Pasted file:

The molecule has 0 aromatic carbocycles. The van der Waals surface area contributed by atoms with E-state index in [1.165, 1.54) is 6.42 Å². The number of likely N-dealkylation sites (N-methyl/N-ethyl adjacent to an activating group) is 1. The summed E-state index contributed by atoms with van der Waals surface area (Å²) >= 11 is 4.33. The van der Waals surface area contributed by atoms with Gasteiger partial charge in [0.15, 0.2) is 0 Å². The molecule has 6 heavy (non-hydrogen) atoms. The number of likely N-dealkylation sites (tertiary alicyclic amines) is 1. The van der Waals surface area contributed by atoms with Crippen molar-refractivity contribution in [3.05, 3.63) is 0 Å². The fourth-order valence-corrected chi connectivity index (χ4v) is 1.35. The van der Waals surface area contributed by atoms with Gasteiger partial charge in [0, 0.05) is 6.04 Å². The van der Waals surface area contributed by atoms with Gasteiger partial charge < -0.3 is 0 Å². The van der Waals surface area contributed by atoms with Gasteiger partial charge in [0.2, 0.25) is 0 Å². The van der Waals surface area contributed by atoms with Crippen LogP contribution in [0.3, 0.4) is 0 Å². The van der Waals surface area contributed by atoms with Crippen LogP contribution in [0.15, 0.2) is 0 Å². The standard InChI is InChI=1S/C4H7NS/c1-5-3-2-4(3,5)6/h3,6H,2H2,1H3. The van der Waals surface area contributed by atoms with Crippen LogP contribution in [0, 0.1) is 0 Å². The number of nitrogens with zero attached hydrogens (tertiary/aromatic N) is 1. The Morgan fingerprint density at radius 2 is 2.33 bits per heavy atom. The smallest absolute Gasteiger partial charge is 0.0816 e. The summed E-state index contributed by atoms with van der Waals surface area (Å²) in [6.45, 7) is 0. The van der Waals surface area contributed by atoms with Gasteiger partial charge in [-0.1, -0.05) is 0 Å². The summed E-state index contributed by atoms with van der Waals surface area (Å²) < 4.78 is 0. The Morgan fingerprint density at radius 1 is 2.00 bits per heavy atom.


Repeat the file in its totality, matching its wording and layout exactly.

The molecule has 0 aromatic carbocycles. The van der Waals surface area contributed by atoms with E-state index in [1.165, 1.54) is 6.42 Å². The number of likely N-dealkylation sites (N-methyl/N-ethyl adjacent to an activating group) is 1. The summed E-state index contributed by atoms with van der Waals surface area (Å²) >= 11 is 4.33. The van der Waals surface area contributed by atoms with Gasteiger partial charge in [0.15, 0.2) is 0 Å². The molecule has 6 heavy (non-hydrogen) atoms. The number of likely N-dealkylation sites (tertiary alicyclic amines) is 1. The van der Waals surface area contributed by atoms with Crippen molar-refractivity contribution in [3.05, 3.63) is 0 Å². The fourth-order valence-corrected chi connectivity index (χ4v) is 1.35. The van der Waals surface area contributed by atoms with Gasteiger partial charge in [0, 0.05) is 6.04 Å². The van der Waals surface area contributed by atoms with Gasteiger partial charge < -0.3 is 0 Å². The van der Waals surface area contributed by atoms with Gasteiger partial charge in [0.2, 0.25) is 0 Å². The van der Waals surface area contributed by atoms with Crippen LogP contribution in [0.3, 0.4) is 0 Å². The van der Waals surface area contributed by atoms with Crippen LogP contribution in [0.15, 0.2) is 0 Å². The standard InChI is InChI=1S/C4H7NS/c1-5-3-2-4(3,5)6/h3,6H,2H2,1H3. The van der Waals surface area contributed by atoms with Crippen LogP contribution in [0, 0.1) is 0 Å². The number of nitrogens with zero attached hydrogens (tertiary/aromatic N) is 1. The Morgan fingerprint density at radius 2 is 2.33 bits per heavy atom. The smallest absolute Gasteiger partial charge is 0.0816 e. The summed E-state index contributed by atoms with van der Waals surface area (Å²) in [6.45, 7) is 0. The van der Waals surface area contributed by atoms with Gasteiger partial charge in [-0.1, -0.05) is 0 Å². The summed E-state index contributed by atoms with van der Waals surface area (Å²) < 4.78 is 0. The Morgan fingerprint density at radius 1 is 2.00 bits per heavy atom.